# Inner and Outer Product of the Wavefunctions

• I
Dario56
Inner product is a generalization of the dot product on spaces other than Euclidean and for vectors it is defined in the same way as the dot product. If we have two vectors $v$ and $w$, than their inner product is: $$\langle v|w\rangle = v_1w_1 + v_2w_2 + ...+v_nw_n$$

where $v_1,w_1, v_2,w_2...v_n,w_n$ are the corresponding components of both vectors in particular basis set.

We know that wavefunctions are vectors in the Hilbert space. This comes from the linear properties of quantum systems (Schrödinger equation). Namely, we can express every wavefunction as the linear combination of particular complete and orthonormal basis set: $$|\Psi\rangle = \sum_k c_k|\psi_k\rangle$$

If we have two wavefunctions, $\Psi_1$ and $\Psi_2$ than their inner product is defined as: $$\langle \Psi_1|\Psi_2\rangle = \sum_{i,j} c_{1,i}^*c_{2,j} \langle \psi_i|\psi_j\rangle$$

where we expanded wavefunctions in some basis set.

To calculate the inner product, we need to define what it means to take the inner product between functions generally and we need to see how it applies to the basis functions. Inner product between two functions in general $\psi_i$ and $\psi_j$ is defined differently compared to vectors although definition is similar: $$\langle\psi_i|\psi_j\rangle = \int\psi_i^* \psi_j \,dx$$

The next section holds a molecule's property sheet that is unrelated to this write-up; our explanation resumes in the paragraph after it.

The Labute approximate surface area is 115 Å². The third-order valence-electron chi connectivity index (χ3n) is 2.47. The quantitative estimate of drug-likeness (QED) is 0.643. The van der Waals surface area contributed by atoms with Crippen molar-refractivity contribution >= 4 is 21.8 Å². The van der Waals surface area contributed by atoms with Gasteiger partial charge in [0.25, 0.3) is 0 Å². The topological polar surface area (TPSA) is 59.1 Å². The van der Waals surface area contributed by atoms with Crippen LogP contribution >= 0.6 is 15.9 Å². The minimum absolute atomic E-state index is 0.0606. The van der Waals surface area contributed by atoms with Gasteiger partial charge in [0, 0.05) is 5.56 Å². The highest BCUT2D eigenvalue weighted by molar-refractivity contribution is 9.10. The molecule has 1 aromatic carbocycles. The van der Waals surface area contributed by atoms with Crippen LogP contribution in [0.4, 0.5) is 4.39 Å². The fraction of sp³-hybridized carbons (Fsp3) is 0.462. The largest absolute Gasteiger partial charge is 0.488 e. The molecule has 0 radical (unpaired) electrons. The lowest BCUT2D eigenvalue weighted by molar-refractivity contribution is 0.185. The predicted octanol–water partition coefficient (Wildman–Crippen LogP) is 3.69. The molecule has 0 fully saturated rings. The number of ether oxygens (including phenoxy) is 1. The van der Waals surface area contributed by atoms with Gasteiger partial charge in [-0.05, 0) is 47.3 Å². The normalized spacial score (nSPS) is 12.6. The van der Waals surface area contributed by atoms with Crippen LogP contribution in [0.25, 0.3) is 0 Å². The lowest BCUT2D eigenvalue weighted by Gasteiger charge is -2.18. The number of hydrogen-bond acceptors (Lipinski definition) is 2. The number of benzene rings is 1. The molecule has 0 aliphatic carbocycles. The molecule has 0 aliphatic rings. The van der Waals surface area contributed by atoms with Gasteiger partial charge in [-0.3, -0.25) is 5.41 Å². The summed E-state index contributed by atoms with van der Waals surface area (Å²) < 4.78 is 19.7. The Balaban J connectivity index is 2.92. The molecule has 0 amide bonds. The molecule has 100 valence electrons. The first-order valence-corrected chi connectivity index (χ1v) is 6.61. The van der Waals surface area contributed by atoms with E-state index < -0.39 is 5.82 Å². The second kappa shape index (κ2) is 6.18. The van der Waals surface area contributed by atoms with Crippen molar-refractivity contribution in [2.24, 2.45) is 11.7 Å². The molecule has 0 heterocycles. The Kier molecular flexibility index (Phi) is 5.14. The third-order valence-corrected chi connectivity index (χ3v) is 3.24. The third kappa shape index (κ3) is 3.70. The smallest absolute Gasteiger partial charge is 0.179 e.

Idea is that we multiply both functions for every value of $x$ and than sum over all possible values of $x$. Since $x$ is continuous, we integrate rather than sum.

If the basis set is orthonormal than inner product of two basis functions in the Hilbert space must be equal to Kronecker delta, $\delta_{ij}$ in the similar way as it is the case for orthonormal vectors in Euclidean space (dot product): $$\langle\psi_i|\psi_j\rangle = \int\psi_i^* \psi_j \,dx = \delta_{ij}$$

$$\langle \Psi_1|\Psi_2\rangle = \sum_{i,j} c_{1,i}^*c_{2,j} \delta_{ij} = \sum_i c_{1,i}c_{2,i}$$

Outer product of the wavefunction $\Psi$ with itself can be defined as: $$|\Psi\rangle \langle \Psi| = \sum_{i.j} c_i |\psi_i\rangle c_j^* \langle \psi_j| = \sum_{i,j} c_ic_j^* |\psi_i\rangle \langle \psi_j|$$

where we expressed the wavefunction in the basis set.

I am not sure how to calculate the outer product between the basis functions? For the inner product, I know how is it defined generally and I know it must be equal to Kronecker delta in the case of basis functions.